Viable homozygous mutant mice were obtained from heterozygous crosses at the expected Mendelian frequencies (out of 408 animals, 97 mice were WT, 212 were RXRγ+/- and 99 were RXRγ-/-). Irrespective of their genetic background, RXRγ+/- mice were indistinguishable from their RXRγ+- or WT littermates with respect to growth, fertility, viability and apparent behavior in the animal facility. In addition, analysis of serial histological sections and of whole mount skeletal preparations of 18.5 dpc mutant fetuses did not reveal any abnormalities (not shown). As RXRγ is expressed in pituitary thyrotrope cells (Sugawara, A., et al., Endocrinol. 136:1766-1733 (1995)) and the thyroid gland (Dolle, P., et al, Mech. Dev. 45:91-104 (1994)), it was investigated whether thyroid hormone homeostasis was affected by measuring the serum levels of free thyroxine and triiodothyronine. No differences in the levels of either of these thyroid hormones were detected between mutant and WT mice (data not shown). General metabolic tests (for glucose, triglycerides, myoglobin, creatine and creatine kinase) also failed to reveal any abnormalities in RXRγ mutant mice (not shown).
The function of skeletal muscles in mutant mice was tested by electromyography, as these muscles correspond to one of the major sites of RXRγ expression (Dolle, P., et al., Mech. Dev. 45:91-104 (1994)). Upon electric stimulation (12.8 mA) of the sciatic nerve, the response of the gastrocnemius caput muscle was identical in RXRγ-/- and WT animals with respect to amplitude, duration and number of motor units (data not shown).
To test whether the lack of any apparent defect in RXRγ-/- mutants could result from compensatory increases in the expression levels of the remaining RXRs, RXRα and RXRβ mRNAs were quantified by RNase protection in adult muscle, heart and brain as well as in whole 14.5 dpc fetuses. No differences were detected between mutant and WT tissues (FIG. 8), therefore excluding this hypothesis.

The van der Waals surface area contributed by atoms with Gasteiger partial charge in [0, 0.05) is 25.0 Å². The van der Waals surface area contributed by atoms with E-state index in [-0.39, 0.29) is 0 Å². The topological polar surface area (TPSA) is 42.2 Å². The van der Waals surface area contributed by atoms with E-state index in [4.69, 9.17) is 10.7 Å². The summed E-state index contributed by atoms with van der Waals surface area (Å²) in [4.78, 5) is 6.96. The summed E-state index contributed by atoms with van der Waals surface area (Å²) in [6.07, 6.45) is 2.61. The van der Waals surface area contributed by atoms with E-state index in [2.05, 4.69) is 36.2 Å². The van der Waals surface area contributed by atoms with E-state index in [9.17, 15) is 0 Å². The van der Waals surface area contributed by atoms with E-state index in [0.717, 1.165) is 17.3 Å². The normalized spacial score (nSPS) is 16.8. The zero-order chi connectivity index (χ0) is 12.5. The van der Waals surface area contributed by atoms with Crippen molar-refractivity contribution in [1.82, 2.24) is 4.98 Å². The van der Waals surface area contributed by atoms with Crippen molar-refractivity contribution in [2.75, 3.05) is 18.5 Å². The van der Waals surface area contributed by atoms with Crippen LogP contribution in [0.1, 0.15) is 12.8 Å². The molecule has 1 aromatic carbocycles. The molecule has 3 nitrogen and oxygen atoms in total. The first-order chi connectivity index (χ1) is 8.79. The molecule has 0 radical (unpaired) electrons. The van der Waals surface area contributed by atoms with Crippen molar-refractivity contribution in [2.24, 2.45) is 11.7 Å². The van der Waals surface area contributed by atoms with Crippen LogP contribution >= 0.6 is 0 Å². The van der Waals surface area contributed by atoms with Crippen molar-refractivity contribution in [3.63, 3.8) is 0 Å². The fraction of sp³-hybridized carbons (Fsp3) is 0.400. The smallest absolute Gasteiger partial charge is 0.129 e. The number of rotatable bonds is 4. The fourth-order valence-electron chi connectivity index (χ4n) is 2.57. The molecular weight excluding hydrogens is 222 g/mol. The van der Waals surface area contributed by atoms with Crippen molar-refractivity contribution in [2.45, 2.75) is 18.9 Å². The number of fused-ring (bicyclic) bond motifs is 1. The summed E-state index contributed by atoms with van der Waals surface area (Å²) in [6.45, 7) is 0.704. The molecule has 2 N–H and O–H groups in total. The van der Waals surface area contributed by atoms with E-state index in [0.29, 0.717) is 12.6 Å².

Compound RXRγ/RXRα and/or RXRγ/RXRβ Mutant Mice
Production of compound mutant animals.
RXRγ null mutants were produced from intercrosses of RXRγ+/- mice that were raised on pure (129/SV) or mixed genetic background (129/SVxC57BL/6). The double RXRγ/RXRβ mutants were obtained from the intercrosses of RXRγ-/- /RXRβ+/-, while RXRγ-/- /RXRα-/- mutants were derived from RXRγ-/- /RXRα+/- intercrosses. The triple RXRγ-/- /RXRβ-/-/RxRα+/- animals were produced from matings of RXRγ-/- /RXRβ-/- /RXRα+/- males with RXRγ-/- /RXRβ-/- or RXRγ-/- /RXRβ-/- females. RXRγ-/- genotypes were determined with probe C on KpnI-BamHI digested DNA (FIGS. 2, 3), while RXRα and RXRβ genotyping were as described (Kastner, P., et al., Cell 78:987-1003 (1994); Kaster, P., et al., Genes & Dev. 10:80-92 (1996)).
Analysis of compound mutant animals.
Biochemical and electrophysiological analyses of compound mutant mice were performed as described in Example 2. Growth deficiencies were determined by weighing mice on standard laboratory scales, and weights expressed as a ratio of that of RXRγ-/- /RXRβ+/- or RXRγ-/- littermates. Histological and skeletal defects were determined as disclosed in WO 94/26100.